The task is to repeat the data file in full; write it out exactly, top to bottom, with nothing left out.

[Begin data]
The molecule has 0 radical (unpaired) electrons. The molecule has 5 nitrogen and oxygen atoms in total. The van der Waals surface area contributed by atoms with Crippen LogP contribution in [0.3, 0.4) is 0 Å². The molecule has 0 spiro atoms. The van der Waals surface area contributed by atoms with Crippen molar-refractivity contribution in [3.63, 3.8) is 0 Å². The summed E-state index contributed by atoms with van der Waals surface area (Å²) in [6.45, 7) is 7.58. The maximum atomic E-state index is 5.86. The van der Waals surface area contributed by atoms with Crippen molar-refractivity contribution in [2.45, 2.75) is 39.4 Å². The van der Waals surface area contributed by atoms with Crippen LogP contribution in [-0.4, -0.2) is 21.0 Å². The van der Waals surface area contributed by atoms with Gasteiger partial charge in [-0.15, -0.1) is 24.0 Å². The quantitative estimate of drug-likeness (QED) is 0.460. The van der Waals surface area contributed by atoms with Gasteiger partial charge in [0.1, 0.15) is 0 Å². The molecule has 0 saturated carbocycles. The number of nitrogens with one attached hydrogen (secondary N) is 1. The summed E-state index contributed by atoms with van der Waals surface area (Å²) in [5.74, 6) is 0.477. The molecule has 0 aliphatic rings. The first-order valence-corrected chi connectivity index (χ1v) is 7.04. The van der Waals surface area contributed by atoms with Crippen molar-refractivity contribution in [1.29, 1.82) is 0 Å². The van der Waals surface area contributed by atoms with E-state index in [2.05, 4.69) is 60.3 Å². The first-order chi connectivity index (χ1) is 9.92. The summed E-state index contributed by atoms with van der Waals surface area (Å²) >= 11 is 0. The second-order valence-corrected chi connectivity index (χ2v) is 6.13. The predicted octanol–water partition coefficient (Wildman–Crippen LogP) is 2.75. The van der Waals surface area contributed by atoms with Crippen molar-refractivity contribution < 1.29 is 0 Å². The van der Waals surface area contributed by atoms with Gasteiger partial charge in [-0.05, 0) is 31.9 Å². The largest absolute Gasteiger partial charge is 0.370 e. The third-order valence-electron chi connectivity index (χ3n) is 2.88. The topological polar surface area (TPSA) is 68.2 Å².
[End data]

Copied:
The molecule has 0 radical (unpaired) electrons. The molecule has 5 nitrogen and oxygen atoms in total. The van der Waals surface area contributed by atoms with Crippen LogP contribution in [0.3, 0.4) is 0 Å². The molecule has 0 spiro atoms. The van der Waals surface area contributed by atoms with Crippen molar-refractivity contribution in [3.63, 3.8) is 0 Å². The summed E-state index contributed by atoms with van der Waals surface area (Å²) in [6.45, 7) is 7.58. The maximum atomic E-state index is 5.86. The van der Waals surface area contributed by atoms with Crippen molar-refractivity contribution in [2.45, 2.75) is 39.4 Å². The van der Waals surface area contributed by atoms with Crippen LogP contribution in [-0.4, -0.2) is 21.0 Å². The van der Waals surface area contributed by atoms with Gasteiger partial charge in [-0.15, -0.1) is 24.0 Å². The quantitative estimate of drug-likeness (QED) is 0.460. The van der Waals surface area contributed by atoms with Gasteiger partial charge in [0.1, 0.15) is 0 Å². The molecule has 0 saturated carbocycles. The number of nitrogens with one attached hydrogen (secondary N) is 1. The summed E-state index contributed by atoms with van der Waals surface area (Å²) in [5.74, 6) is 0.477. The molecule has 0 aliphatic rings. The first-order valence-corrected chi connectivity index (χ1v) is 7.04. The van der Waals surface area contributed by atoms with Crippen molar-refractivity contribution in [1.29, 1.82) is 0 Å². The van der Waals surface area contributed by atoms with E-state index in [2.05, 4.69) is 60.3 Å². The first-order chi connectivity index (χ1) is 9.92. The summed E-state index contributed by atoms with van der Waals surface area (Å²) >= 11 is 0. The second-order valence-corrected chi connectivity index (χ2v) is 6.13. The predicted octanol–water partition coefficient (Wildman–Crippen LogP) is 2.75. The van der Waals surface area contributed by atoms with Crippen molar-refractivity contribution < 1.29 is 0 Å². The van der Waals surface area contributed by atoms with Gasteiger partial charge in [-0.05, 0) is 31.9 Å². The largest absolute Gasteiger partial charge is 0.370 e. The third-order valence-electron chi connectivity index (χ3n) is 2.88. The topological polar surface area (TPSA) is 68.2 Å².